22) New Zealand IRD joins offshore tax crackdown

By Online Editor
4:27 pm GMT+12, 03/06/2013, New Zealand

New Zealand Inland Revenue Department (IRD) has joined an international crackdown on the use of overseas shell companies and trusts to evade tax.

Tax authorities from Australia, Britain and the United States announced last month they had obtained and were sharing 400 gigabytes of data relating to companies and trusts formed in Singapore, the British Virgin Islands, the Cayman Islands and the Cook Islands.

Raju Budhia, group manager of compliance for IRD, confirmed New Zealand had piggy-backed on to the effort and a request for access to the treasure-trove of company and financial information had been granted.

“Inland Revenue is working closely with our major tax treaty partners, in particular Australia, regarding any New Zealand residents who use offshore havens to evade paying tax,” he said.

Media reports indicate the cache of information from the normally secret tax havens includes 260 gigabytes leaked to the International Consortium of Investigative Journalists (ICIJ) and used to write a series of stories about how individuals and companies, including some New Zealanders, use overseas structures.

The release of the ICIJ data to tax officials had been a point of contention for the investigative journalism group, and it is unclear how it exactly ended up with tax officials in London, Washington and Canberra.

George Osbourne, Britain’s Chancellor of the Exchequer, said at the time the tripartite effort was announced: “The message is simple: if you evade tax, we’re coming after you.”

Budhia said: “Any New Zealand taxpayer that uses a tax haven to cheat on their taxes does so at considerable risk. Regardless of the legal protections supposedly offered by havens, there can never be an absolute guarantee of anonymity.”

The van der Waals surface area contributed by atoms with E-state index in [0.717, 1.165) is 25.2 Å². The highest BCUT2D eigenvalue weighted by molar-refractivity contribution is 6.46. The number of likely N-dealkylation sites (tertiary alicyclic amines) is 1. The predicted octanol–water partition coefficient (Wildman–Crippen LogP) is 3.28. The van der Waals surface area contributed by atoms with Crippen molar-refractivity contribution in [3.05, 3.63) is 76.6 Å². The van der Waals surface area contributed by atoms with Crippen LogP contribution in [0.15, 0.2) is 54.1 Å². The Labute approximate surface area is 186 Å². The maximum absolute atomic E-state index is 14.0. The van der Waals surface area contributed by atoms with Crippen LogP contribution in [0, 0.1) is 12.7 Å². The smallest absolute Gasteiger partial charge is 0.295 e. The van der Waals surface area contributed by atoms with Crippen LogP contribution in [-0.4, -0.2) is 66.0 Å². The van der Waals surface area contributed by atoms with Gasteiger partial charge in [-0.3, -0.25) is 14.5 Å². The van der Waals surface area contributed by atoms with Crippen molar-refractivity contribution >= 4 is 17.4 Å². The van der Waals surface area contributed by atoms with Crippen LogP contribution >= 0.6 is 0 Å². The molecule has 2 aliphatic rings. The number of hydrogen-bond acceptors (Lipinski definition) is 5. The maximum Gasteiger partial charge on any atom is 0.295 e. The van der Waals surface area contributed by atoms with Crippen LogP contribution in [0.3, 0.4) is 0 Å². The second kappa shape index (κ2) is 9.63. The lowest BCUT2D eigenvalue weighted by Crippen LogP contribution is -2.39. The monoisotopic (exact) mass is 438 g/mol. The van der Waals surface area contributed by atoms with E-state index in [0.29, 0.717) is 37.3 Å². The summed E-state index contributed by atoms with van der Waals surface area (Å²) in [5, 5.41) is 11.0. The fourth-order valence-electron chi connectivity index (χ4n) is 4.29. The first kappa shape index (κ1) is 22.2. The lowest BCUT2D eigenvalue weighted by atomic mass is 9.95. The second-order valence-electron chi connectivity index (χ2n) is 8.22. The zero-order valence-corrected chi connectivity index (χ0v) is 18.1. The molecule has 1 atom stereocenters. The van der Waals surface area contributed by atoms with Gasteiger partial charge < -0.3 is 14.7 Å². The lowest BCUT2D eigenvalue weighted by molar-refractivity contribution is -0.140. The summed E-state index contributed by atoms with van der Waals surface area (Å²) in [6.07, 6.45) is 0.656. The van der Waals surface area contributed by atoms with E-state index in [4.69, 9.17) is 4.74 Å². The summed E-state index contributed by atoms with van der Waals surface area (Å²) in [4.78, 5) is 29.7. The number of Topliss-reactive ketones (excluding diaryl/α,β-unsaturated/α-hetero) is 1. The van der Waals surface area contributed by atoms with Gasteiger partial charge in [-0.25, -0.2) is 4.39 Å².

The scope of the IRD’s investigation would also capture advisers, such as lawyers and accountants, who actively manage or promote schemes designed to rort the tax system through the use of overseas structures.

“Assisting people to enter illegal arrangements may result in penalties or even prosecution,” Budhia said.

“We warn taxpayers to be aware of any offshore arrangement involving secrecy and concealment. Arrangements involving disguised ownership, hidden income, or anonymous accounts need to be treated with great caution.”

A similar focus in the United Kingdom has thrown the spotlight on to more than 200 advisers who are now being investigated by Her Majesty’s Revenue and Customs.

Budhia said the trove of data was vast and it was too early to say how many tax-dodging New Zealand companies and individuals had been identified.

“While we cannot comment on individual customers, we are interested in obtaining any data that helps us determine what transactions and structures may involve New Zealand or New Zealand tax residents,” he said.


23) Polye: PNG Experiencing Strong Economic Growth

By Online Editor
4:30 pm GMT+12, 03/06/2013, Papua New Guinea

Papua New Guinea’s Treasury Minister Don Polye says macroeconomic stability is the cornerstone that has resulted in strong economic growth.

But he warned that if line departments fail to achieve the intended returns from investments, the situation could reverse.

Polye told participants at the Joint Treasury and Bank of PNG Monetary and Fiscal Policy Conference that macroeconomic stability is important as it increases economic growth. This means jobs for citizens and increased tax revenue for the government to use on basic services and infrastructure.

The conference was well attended by representatives from commercial banks, donor partners and experts from the Bank of PNG led by Governor Loi Bakani. Others included the Reserve Bank of Australia and its Treasury.

Polye warned that if the government fails to achieve returns intended through investments, the country could experience the downside.

In the last decade, PNG has experienced an increased growth rate supported by strong fiscal policies and debt management strategy.

The message at the conference was clear that the government can only achieve growth if it spends money in enabling areas specified in the Medium Term Development Strategy.

The introduced Multi- Year Budgeting by the government is one of the ways in place to ensure line departments spend well.


24) Contraband tobacco bad for economy

By Online Editor
4:32 pm GMT+12, 03/06/2013, Papua New Guinea

Papua New Guinea loses millions of kina annually from the booming illegal tobacco industry, British American Tobacco Papua New Guinea (BAT PNG) says.

BAT PNG said that a big amount in potential tax revenue is being lost by the PNG government, while businesses are losing big sales due the availability of cheap, smuggled tobacco products.

BAT PNG said it wanted to work with the government to combat this.

General Manager Michael Penrose said: “Collaboration with the government is a way of defending PNG against the criminal cigarette trade.”

Strengthening border control is an important area to focus on as criminals try to smuggle in cigarettes illegally imported from Indonesia and other parts of Asia.